Controversy Conference Call

WOW Bucks

It seems blizzard still isn’t happy with its Scrooge McDuck money pit and is aiming to fill it to the brim, maybe start making a flowing money river with its new cash shop service aimed at the rich and ignorant fans.

If this was a ftp game, at this price people would be losing their minds. Whenever another game says they are going for a cash shop of services and fluff like this everyone goes insane yet, none of that has ever approached the insanity that is Blizzards greedy practices. WOW does it and most seem overjoyed, some are even going so far as to claim this is not nearly enough…. You shitting me? Everyone just bends over, cops a paddling from the Blizzard marketing machine and then asks for another. What’s next now? What else can the get away with while still also charging a subscription? I’m guessing a lot of the housing functionality coming up with the new Expansion.

Such a price makes no sense. It is the price of a new release, a pile of Indies or games on sale. That’s many hours of entertainment there where this money could be going. Wow is all they know though, which is just so fucking sad if you think about it. I get that people really enjoy this hobby of ours, and I understand the attachment you can feel toward a mmo but $60 for a simplistic service where there are many valid free or cheaper alternatives to take instead, one that they actually just killed too. Then there is the fact you’re basically saying that the majority of the game isn’t worth engaging in.. although, that’s probably another argument.

There are many motivations for it but so far they really don’t make sense to me. It’s not going to entice people back because that’s a huge amount by itself. It’s not going to get new mmo players because they already bitch just about having a box price. It just seems for those already heavily invested and wanting more options at end game to stave off the boredom but, the thing is, without that time investment they would probably stay subscribed for less time.

If this was happening within a vacuum of blizzard games, or during the worship of the wow shrine in a basement somewhere then I’d be fine with this. Consider it another addition in their long line of taxes focused on the stupid but this isn’t happening within a vacuum, WoW and blizzard itself is not an island unto itself. The decisions blizzard makes for its product are very often repeated around the industry in some form or another. They shape the industry around them and having such blatantly overpriced account services as it shows to others that this might just be an appropriate model. It’s not though, only WoW is able to get away with this bullshit but we will probably see overpriced “services” for a long time because of it.

Now, I actually don’t have an issue with the  service type itself. The demand is there and there are many valid reasons for players to want it although it has many issues as well. I would prefer if a mmo was designed not to need these, that most of the game remained useful but in the usual linear path it suits fine I guess.. everything’s already obsolete in some way. There are better ways to go about it but I guess this is the path of least resistance for developers in an ageing game that would take far to much to overhaul into something more meaningful.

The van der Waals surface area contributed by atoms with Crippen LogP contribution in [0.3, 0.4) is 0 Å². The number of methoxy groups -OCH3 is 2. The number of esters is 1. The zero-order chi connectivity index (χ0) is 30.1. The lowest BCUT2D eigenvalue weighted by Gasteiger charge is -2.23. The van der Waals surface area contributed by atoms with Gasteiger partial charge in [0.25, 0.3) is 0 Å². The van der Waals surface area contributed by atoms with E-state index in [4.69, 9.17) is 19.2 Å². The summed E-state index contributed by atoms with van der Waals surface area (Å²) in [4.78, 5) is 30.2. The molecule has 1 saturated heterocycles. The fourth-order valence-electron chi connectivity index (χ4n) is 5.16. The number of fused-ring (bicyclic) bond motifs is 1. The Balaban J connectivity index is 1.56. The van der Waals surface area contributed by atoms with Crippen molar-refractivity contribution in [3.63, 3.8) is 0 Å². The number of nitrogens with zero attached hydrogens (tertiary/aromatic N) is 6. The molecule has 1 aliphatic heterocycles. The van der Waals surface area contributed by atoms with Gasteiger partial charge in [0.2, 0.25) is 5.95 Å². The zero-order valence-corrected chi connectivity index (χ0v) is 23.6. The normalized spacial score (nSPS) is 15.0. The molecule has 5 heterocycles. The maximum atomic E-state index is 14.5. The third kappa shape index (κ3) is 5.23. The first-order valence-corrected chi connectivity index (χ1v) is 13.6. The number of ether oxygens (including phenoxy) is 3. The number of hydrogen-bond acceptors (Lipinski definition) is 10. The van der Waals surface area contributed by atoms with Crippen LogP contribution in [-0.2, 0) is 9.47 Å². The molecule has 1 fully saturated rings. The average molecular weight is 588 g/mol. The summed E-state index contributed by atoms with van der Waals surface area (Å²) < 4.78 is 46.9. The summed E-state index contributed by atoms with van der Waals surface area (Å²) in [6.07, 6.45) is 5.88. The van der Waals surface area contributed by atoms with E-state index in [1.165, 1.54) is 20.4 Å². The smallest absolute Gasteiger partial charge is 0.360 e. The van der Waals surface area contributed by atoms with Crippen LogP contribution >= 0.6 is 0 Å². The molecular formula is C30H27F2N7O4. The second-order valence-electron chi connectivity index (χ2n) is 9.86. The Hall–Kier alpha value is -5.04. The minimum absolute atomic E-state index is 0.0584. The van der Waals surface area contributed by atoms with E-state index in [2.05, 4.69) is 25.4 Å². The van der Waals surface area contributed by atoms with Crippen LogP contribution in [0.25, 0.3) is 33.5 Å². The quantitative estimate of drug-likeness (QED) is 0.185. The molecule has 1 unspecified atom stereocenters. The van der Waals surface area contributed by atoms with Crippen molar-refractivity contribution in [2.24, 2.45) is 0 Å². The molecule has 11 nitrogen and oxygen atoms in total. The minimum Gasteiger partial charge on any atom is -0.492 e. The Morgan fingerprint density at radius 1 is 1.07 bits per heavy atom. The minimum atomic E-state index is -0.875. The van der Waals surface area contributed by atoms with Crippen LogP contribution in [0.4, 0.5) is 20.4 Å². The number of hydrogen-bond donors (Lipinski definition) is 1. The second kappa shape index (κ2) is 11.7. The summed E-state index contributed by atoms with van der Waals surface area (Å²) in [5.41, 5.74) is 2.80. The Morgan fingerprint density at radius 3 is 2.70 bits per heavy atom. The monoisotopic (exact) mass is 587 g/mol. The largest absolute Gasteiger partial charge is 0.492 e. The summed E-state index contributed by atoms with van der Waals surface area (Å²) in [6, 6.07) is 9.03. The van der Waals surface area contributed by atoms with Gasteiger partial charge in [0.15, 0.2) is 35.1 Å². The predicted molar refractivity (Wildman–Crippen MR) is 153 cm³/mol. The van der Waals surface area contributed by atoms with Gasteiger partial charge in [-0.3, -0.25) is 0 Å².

I don’t even have a problem with the price per se, it is the companies prerogative as to how much they are going to charge for whatever they have. I would never buy certain things because of that pricing but, it’s there for others and there are enough mindless masses there to buy it. What I do have an issue with is how this practice and the pricing of digital goods and services will have an impact on the industry. Premium Pricing for digital goods and services needs to be the exception, not the standard practice.

The Pantheon Pitch

There has been a lot of talk about this product, both positive and negative regarding its various features and the way they were being implemented. Throughout I’ve been sceptical, bordering on being a bitch and I think that will probably continue right up until it’s eventually abandoned, which will happen…. the crystal ball says so.

It was a very weird Pitch. Spawned from a couple vague promotional concept pieces and then a rather confused Kickstarter that neither looked interesting or set to bring anything new to the genre…. at all and that right there was the problem. The Cynic Diaries has a good post about why Pantheon failed as well as a few suggestions that could have improved its pitch and while I agree to a certain extent my opinion differs a little.

To be honest, I don’t think it failed because it lacked scope or ambition, or that it wasn’t as fantastic in its claims. The issue was that, in a realm where we have had a lot of Kickstarter mmo’s lately it just didn’t have a defined pitch that made it stand out. We have Shroud of Avatar focusing on some sort of community appeal with dialogue options, Camelot Unchained for all that AvA goodness, and Star citizen for well… a fun Eve.

Pantheon was just there shouting out that it was Hardcore, a notion they really didn’t bother to define and that encompasses a wide range of different interest that differ immensely between groups. There was nothing special about the project except for this vague ideal; nothing unique in how they were presenting it and nothing interesting about the mechanics they were presenting for this ideal. It was, and I guess still is a tired iteration of older mechanics without any sort of modernised interpretations or understanding of the why and how these things changed.